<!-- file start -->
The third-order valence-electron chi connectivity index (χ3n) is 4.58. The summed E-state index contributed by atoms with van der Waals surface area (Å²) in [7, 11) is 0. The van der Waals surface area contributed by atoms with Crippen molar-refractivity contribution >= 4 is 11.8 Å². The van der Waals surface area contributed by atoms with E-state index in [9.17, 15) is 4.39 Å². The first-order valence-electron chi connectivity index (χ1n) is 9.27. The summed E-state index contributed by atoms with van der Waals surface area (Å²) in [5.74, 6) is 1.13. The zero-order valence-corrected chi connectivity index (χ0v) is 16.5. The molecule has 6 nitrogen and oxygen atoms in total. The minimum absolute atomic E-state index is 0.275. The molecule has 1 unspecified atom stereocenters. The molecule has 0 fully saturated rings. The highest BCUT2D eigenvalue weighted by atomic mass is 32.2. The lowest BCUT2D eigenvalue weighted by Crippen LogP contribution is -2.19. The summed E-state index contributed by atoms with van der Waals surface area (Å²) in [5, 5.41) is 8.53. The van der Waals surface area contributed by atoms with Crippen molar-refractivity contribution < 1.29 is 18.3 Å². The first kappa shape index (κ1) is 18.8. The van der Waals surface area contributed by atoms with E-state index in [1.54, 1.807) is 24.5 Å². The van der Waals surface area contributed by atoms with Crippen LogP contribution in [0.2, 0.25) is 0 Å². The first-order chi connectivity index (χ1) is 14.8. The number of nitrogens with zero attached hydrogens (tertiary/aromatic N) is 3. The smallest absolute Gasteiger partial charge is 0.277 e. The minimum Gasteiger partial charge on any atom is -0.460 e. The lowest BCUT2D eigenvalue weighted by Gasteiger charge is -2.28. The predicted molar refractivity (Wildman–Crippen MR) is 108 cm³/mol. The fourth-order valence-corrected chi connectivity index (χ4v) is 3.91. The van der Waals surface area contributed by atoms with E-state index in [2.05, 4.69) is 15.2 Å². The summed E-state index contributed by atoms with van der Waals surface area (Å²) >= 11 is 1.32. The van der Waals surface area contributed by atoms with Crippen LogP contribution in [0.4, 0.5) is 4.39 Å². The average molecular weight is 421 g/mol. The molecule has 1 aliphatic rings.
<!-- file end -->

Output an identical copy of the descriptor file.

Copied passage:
The third-order valence-electron chi connectivity index (χ3n) is 4.58. The summed E-state index contributed by atoms with van der Waals surface area (Å²) in [7, 11) is 0. The van der Waals surface area contributed by atoms with Crippen molar-refractivity contribution >= 4 is 11.8 Å². The van der Waals surface area contributed by atoms with E-state index in [9.17, 15) is 4.39 Å². The first-order valence-electron chi connectivity index (χ1n) is 9.27. The summed E-state index contributed by atoms with van der Waals surface area (Å²) in [5.74, 6) is 1.13. The zero-order valence-corrected chi connectivity index (χ0v) is 16.5. The molecule has 6 nitrogen and oxygen atoms in total. The minimum absolute atomic E-state index is 0.275. The molecule has 1 unspecified atom stereocenters. The molecule has 0 fully saturated rings. The highest BCUT2D eigenvalue weighted by atomic mass is 32.2. The lowest BCUT2D eigenvalue weighted by Crippen LogP contribution is -2.19. The summed E-state index contributed by atoms with van der Waals surface area (Å²) in [5, 5.41) is 8.53. The van der Waals surface area contributed by atoms with Crippen molar-refractivity contribution < 1.29 is 18.3 Å². The first kappa shape index (κ1) is 18.8. The van der Waals surface area contributed by atoms with E-state index in [1.54, 1.807) is 24.5 Å². The van der Waals surface area contributed by atoms with Crippen LogP contribution in [0.2, 0.25) is 0 Å². The first-order chi connectivity index (χ1) is 14.8. The number of nitrogens with zero attached hydrogens (tertiary/aromatic N) is 3. The smallest absolute Gasteiger partial charge is 0.277 e. The minimum Gasteiger partial charge on any atom is -0.460 e. The lowest BCUT2D eigenvalue weighted by Gasteiger charge is -2.28. The predicted molar refractivity (Wildman–Crippen MR) is 108 cm³/mol. The fourth-order valence-corrected chi connectivity index (χ4v) is 3.91. The van der Waals surface area contributed by atoms with E-state index in [2.05, 4.69) is 15.2 Å². The summed E-state index contributed by atoms with van der Waals surface area (Å²) >= 11 is 1.32. The van der Waals surface area contributed by atoms with Crippen LogP contribution in [0.4, 0.5) is 4.39 Å². The average molecular weight is 421 g/mol. The molecule has 1 aliphatic rings.